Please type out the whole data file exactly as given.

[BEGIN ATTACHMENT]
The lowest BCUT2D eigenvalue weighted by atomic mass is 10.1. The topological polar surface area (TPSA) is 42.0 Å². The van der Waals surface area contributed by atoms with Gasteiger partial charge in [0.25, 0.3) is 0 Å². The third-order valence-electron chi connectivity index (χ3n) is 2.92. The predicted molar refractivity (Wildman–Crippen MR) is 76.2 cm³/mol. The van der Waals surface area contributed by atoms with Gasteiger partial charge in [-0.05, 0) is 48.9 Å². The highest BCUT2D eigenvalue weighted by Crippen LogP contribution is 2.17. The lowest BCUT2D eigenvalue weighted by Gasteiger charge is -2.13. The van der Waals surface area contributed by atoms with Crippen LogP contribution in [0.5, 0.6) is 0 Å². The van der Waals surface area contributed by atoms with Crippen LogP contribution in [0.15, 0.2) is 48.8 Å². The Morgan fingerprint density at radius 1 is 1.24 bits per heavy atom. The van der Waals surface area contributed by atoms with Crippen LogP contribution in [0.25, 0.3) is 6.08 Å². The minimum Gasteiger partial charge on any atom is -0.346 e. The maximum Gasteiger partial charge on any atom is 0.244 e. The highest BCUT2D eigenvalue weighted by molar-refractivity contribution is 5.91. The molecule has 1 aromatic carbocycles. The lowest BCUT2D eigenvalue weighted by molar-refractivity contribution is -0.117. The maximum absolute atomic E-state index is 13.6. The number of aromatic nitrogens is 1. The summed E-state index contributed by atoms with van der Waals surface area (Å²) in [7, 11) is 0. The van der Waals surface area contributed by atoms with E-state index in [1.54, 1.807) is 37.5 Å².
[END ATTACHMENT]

The lowest BCUT2D eigenvalue weighted by atomic mass is 10.1. The topological polar surface area (TPSA) is 42.0 Å². The van der Waals surface area contributed by atoms with Gasteiger partial charge in [0.25, 0.3) is 0 Å². The third-order valence-electron chi connectivity index (χ3n) is 2.92. The predicted molar refractivity (Wildman–Crippen MR) is 76.2 cm³/mol. The van der Waals surface area contributed by atoms with Gasteiger partial charge in [-0.05, 0) is 48.9 Å². The highest BCUT2D eigenvalue weighted by Crippen LogP contribution is 2.17. The lowest BCUT2D eigenvalue weighted by Gasteiger charge is -2.13. The van der Waals surface area contributed by atoms with Crippen LogP contribution in [0.5, 0.6) is 0 Å². The van der Waals surface area contributed by atoms with Crippen LogP contribution in [0.15, 0.2) is 48.8 Å². The Morgan fingerprint density at radius 1 is 1.24 bits per heavy atom. The van der Waals surface area contributed by atoms with Crippen LogP contribution in [0.25, 0.3) is 6.08 Å². The minimum Gasteiger partial charge on any atom is -0.346 e. The maximum Gasteiger partial charge on any atom is 0.244 e. The highest BCUT2D eigenvalue weighted by molar-refractivity contribution is 5.91. The molecule has 1 aromatic carbocycles. The lowest BCUT2D eigenvalue weighted by molar-refractivity contribution is -0.117. The maximum absolute atomic E-state index is 13.6. The number of aromatic nitrogens is 1. The summed E-state index contributed by atoms with van der Waals surface area (Å²) in [7, 11) is 0. The van der Waals surface area contributed by atoms with E-state index in [1.54, 1.807) is 37.5 Å².